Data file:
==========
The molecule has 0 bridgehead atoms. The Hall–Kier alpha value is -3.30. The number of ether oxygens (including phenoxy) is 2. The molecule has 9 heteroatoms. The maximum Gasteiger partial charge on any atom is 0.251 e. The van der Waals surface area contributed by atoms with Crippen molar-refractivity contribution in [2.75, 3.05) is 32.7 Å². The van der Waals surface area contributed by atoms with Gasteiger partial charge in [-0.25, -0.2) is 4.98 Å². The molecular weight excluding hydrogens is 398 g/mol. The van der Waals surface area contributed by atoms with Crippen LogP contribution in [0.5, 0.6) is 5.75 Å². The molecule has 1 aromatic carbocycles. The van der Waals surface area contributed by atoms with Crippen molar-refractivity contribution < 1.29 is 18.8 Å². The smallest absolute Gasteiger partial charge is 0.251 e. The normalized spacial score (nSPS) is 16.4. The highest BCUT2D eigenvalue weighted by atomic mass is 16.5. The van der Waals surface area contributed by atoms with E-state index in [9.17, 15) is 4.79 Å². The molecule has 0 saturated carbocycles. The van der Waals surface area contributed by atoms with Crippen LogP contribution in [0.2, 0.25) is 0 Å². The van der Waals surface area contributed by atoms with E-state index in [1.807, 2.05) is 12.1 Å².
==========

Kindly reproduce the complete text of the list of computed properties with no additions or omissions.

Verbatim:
The molecule has 0 bridgehead atoms. The Hall–Kier alpha value is -3.30. The number of ether oxygens (including phenoxy) is 2. The molecule has 9 heteroatoms. The maximum Gasteiger partial charge on any atom is 0.251 e. The van der Waals surface area contributed by atoms with Crippen molar-refractivity contribution in [2.75, 3.05) is 32.7 Å². The van der Waals surface area contributed by atoms with Gasteiger partial charge in [-0.25, -0.2) is 4.98 Å². The molecular weight excluding hydrogens is 398 g/mol. The van der Waals surface area contributed by atoms with Crippen LogP contribution in [0.5, 0.6) is 5.75 Å². The molecule has 1 aromatic carbocycles. The van der Waals surface area contributed by atoms with Crippen molar-refractivity contribution < 1.29 is 18.8 Å². The smallest absolute Gasteiger partial charge is 0.251 e. The normalized spacial score (nSPS) is 16.4. The highest BCUT2D eigenvalue weighted by atomic mass is 16.5. The van der Waals surface area contributed by atoms with E-state index in [9.17, 15) is 4.79 Å². The molecule has 0 saturated carbocycles. The van der Waals surface area contributed by atoms with Crippen LogP contribution in [0.2, 0.25) is 0 Å². The van der Waals surface area contributed by atoms with E-state index in [1.807, 2.05) is 12.1 Å².